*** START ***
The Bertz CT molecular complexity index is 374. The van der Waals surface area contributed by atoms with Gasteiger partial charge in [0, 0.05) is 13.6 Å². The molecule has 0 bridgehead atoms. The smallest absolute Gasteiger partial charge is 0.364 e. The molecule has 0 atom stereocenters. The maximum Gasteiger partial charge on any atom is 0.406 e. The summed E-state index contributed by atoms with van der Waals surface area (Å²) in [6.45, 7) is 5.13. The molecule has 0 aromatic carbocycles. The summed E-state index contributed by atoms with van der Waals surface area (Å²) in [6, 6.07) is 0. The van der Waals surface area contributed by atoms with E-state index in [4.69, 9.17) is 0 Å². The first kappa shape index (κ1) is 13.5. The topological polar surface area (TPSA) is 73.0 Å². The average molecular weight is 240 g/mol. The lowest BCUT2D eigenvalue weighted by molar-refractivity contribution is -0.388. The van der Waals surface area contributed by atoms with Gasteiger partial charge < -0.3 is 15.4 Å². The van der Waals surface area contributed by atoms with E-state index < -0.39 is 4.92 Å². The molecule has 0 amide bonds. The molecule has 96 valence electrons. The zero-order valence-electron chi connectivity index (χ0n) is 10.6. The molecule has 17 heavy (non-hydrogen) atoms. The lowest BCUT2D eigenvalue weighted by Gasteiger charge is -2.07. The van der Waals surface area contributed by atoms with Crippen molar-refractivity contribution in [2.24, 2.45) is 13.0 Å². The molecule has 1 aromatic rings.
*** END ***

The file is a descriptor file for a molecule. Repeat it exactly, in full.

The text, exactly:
The Bertz CT molecular complexity index is 374. The van der Waals surface area contributed by atoms with Gasteiger partial charge in [0, 0.05) is 13.6 Å². The molecule has 0 bridgehead atoms. The smallest absolute Gasteiger partial charge is 0.364 e. The molecule has 0 atom stereocenters. The maximum Gasteiger partial charge on any atom is 0.406 e. The summed E-state index contributed by atoms with van der Waals surface area (Å²) in [6.45, 7) is 5.13. The molecule has 0 aromatic carbocycles. The summed E-state index contributed by atoms with van der Waals surface area (Å²) in [6, 6.07) is 0. The van der Waals surface area contributed by atoms with E-state index in [4.69, 9.17) is 0 Å². The first kappa shape index (κ1) is 13.5. The topological polar surface area (TPSA) is 73.0 Å². The average molecular weight is 240 g/mol. The lowest BCUT2D eigenvalue weighted by molar-refractivity contribution is -0.388. The van der Waals surface area contributed by atoms with Gasteiger partial charge < -0.3 is 15.4 Å². The van der Waals surface area contributed by atoms with E-state index < -0.39 is 4.92 Å². The molecule has 0 amide bonds. The molecule has 96 valence electrons. The zero-order valence-electron chi connectivity index (χ0n) is 10.6. The molecule has 17 heavy (non-hydrogen) atoms. The lowest BCUT2D eigenvalue weighted by Gasteiger charge is -2.07. The van der Waals surface area contributed by atoms with Crippen molar-refractivity contribution in [2.24, 2.45) is 13.0 Å². The molecule has 1 aromatic rings.